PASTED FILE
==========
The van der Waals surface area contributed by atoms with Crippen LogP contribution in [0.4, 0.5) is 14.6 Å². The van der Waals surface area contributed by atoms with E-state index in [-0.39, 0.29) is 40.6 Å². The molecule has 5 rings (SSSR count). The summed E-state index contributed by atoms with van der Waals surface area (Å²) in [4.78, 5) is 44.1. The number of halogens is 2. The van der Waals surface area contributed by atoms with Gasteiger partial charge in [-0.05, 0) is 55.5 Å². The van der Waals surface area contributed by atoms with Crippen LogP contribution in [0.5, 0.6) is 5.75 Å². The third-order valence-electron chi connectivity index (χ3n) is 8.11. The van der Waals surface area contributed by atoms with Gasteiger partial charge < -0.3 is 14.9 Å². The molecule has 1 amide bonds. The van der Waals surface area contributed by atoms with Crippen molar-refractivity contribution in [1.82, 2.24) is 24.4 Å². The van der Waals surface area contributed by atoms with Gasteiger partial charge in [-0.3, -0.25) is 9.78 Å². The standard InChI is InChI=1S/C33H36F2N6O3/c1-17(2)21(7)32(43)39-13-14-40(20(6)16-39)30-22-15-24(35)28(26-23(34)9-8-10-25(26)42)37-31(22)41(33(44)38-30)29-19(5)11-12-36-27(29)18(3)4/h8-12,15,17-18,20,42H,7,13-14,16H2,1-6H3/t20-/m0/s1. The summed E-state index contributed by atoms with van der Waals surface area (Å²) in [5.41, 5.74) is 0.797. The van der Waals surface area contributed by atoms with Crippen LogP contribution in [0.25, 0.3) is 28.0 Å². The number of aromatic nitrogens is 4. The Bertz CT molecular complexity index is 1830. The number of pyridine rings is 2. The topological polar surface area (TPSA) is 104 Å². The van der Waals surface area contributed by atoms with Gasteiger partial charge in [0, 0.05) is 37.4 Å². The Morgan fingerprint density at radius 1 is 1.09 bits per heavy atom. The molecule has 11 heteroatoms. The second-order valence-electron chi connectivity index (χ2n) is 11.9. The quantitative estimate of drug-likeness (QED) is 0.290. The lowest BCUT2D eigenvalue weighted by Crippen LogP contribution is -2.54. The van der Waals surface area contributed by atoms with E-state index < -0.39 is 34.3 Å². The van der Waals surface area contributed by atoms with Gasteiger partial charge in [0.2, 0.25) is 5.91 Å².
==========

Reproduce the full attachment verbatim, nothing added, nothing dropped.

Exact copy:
The van der Waals surface area contributed by atoms with Crippen LogP contribution in [0.4, 0.5) is 14.6 Å². The van der Waals surface area contributed by atoms with E-state index in [-0.39, 0.29) is 40.6 Å². The molecule has 5 rings (SSSR count). The summed E-state index contributed by atoms with van der Waals surface area (Å²) in [4.78, 5) is 44.1. The number of halogens is 2. The van der Waals surface area contributed by atoms with Gasteiger partial charge in [-0.05, 0) is 55.5 Å². The van der Waals surface area contributed by atoms with Crippen LogP contribution in [0.5, 0.6) is 5.75 Å². The third-order valence-electron chi connectivity index (χ3n) is 8.11. The van der Waals surface area contributed by atoms with Gasteiger partial charge < -0.3 is 14.9 Å². The molecule has 1 amide bonds. The van der Waals surface area contributed by atoms with Crippen molar-refractivity contribution in [1.82, 2.24) is 24.4 Å². The van der Waals surface area contributed by atoms with Gasteiger partial charge in [-0.3, -0.25) is 9.78 Å². The standard InChI is InChI=1S/C33H36F2N6O3/c1-17(2)21(7)32(43)39-13-14-40(20(6)16-39)30-22-15-24(35)28(26-23(34)9-8-10-25(26)42)37-31(22)41(33(44)38-30)29-19(5)11-12-36-27(29)18(3)4/h8-12,15,17-18,20,42H,7,13-14,16H2,1-6H3/t20-/m0/s1. The summed E-state index contributed by atoms with van der Waals surface area (Å²) in [5.41, 5.74) is 0.797. The van der Waals surface area contributed by atoms with Crippen LogP contribution in [0.25, 0.3) is 28.0 Å². The number of aromatic nitrogens is 4. The Bertz CT molecular complexity index is 1830. The number of pyridine rings is 2. The topological polar surface area (TPSA) is 104 Å². The van der Waals surface area contributed by atoms with Gasteiger partial charge in [0, 0.05) is 37.4 Å². The Morgan fingerprint density at radius 1 is 1.09 bits per heavy atom. The molecule has 11 heteroatoms. The second-order valence-electron chi connectivity index (χ2n) is 11.9. The quantitative estimate of drug-likeness (QED) is 0.290. The lowest BCUT2D eigenvalue weighted by Crippen LogP contribution is -2.54. The van der Waals surface area contributed by atoms with E-state index < -0.39 is 34.3 Å². The van der Waals surface area contributed by atoms with Gasteiger partial charge in [0.2, 0.25) is 5.91 Å².